patterns that may compose at different levels.  These patterns can be
described by state machines that indicate the flow of the message, the
handling of faults that may arise, and the correlation of messsages.

At the SOAP messaging level, an MEP refers to an exchange of messages
in various invoking-response patterns.  Each message at this level may
travel across multiple transports en route to its destination.  A
message and its response(s) are correlated, either implicitly in the
underlying protocol (e.g., request-response in HTTP) or by other
correlation techniques implemented at the binding level.  The
exchanges may be synchronous or asynchronous.  An asynchronous
exchange involves some form of rendezvous to associate the message and
its responses, typically due to separate invocations of the underlying
transport or to long response time intervals.

Web service description languages at the level of WSDL view MEPs from
the perspective of a particular service node.  A simple
request-reponse MEP, for example, appears as an incoming message which
invokes an operation and an associated outgoing message with a reply.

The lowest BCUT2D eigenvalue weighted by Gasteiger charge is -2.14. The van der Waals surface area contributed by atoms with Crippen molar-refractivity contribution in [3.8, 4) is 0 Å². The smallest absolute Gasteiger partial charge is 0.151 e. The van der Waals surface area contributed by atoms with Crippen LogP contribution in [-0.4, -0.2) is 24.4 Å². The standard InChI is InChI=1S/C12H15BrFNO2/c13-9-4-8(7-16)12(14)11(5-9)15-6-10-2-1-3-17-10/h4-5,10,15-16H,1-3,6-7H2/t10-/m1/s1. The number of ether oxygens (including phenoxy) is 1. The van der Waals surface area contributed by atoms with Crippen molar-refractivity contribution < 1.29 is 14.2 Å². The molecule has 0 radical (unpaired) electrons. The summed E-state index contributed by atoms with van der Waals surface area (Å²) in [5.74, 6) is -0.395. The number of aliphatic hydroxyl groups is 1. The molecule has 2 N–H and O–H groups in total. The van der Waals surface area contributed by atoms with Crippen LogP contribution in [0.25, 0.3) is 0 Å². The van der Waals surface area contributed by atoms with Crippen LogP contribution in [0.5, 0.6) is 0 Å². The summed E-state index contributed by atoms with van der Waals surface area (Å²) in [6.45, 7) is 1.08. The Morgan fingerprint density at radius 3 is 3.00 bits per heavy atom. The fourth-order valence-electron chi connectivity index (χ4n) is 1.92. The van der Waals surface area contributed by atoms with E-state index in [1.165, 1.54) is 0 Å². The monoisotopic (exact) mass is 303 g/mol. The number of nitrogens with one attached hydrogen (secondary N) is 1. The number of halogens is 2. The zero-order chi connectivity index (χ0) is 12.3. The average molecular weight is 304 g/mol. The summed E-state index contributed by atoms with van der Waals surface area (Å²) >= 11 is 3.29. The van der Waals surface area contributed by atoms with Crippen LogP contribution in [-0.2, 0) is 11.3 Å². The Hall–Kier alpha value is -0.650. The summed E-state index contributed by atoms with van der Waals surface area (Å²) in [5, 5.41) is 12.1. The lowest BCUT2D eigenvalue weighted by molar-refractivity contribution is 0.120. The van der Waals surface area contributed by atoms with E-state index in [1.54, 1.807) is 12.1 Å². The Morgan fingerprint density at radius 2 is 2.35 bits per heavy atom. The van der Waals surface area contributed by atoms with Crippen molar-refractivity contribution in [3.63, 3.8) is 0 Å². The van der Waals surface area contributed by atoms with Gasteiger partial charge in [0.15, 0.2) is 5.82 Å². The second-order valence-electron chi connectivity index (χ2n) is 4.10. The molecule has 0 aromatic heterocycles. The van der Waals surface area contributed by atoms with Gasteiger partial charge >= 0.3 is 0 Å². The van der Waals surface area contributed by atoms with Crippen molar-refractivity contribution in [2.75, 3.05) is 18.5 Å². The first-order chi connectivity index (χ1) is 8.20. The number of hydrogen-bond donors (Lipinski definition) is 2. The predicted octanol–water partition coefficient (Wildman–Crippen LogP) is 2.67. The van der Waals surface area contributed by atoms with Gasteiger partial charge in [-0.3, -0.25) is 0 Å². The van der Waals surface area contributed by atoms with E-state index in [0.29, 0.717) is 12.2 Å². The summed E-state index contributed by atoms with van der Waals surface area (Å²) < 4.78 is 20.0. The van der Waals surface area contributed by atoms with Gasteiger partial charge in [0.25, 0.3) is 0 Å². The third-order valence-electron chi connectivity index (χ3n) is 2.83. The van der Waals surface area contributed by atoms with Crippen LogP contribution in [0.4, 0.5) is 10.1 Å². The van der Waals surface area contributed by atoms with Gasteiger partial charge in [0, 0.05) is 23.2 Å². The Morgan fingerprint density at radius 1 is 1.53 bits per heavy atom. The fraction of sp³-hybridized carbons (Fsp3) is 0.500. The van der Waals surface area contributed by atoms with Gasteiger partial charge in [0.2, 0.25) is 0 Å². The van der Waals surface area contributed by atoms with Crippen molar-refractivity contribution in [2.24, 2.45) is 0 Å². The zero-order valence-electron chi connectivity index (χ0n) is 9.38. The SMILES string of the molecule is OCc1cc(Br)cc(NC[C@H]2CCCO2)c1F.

Extremely simple applications based on single message exchanges may be
adequately characterized at the operation level.  More complex
applications require multiple, related message exchanges; choreography
describes patterns where the units of communication are themselves
instances of MEPs.  Especially at this higher level of abstraction,
the communicating nodes are seen as peers which play various roles in
more complex applications.  These choreographic patterns form the
communication structure of the application.

Consider the following simple structure:

     \            |
      \ (3)       | (2)
       \          V

In this pattern:

(1) node A uses an MEP (possibly request-response) to communicate
    initially with B.

(2) B then sends a separate, but related message to C.

(3) Node A sends another message to C but gets a reply only after C
    has processed (2).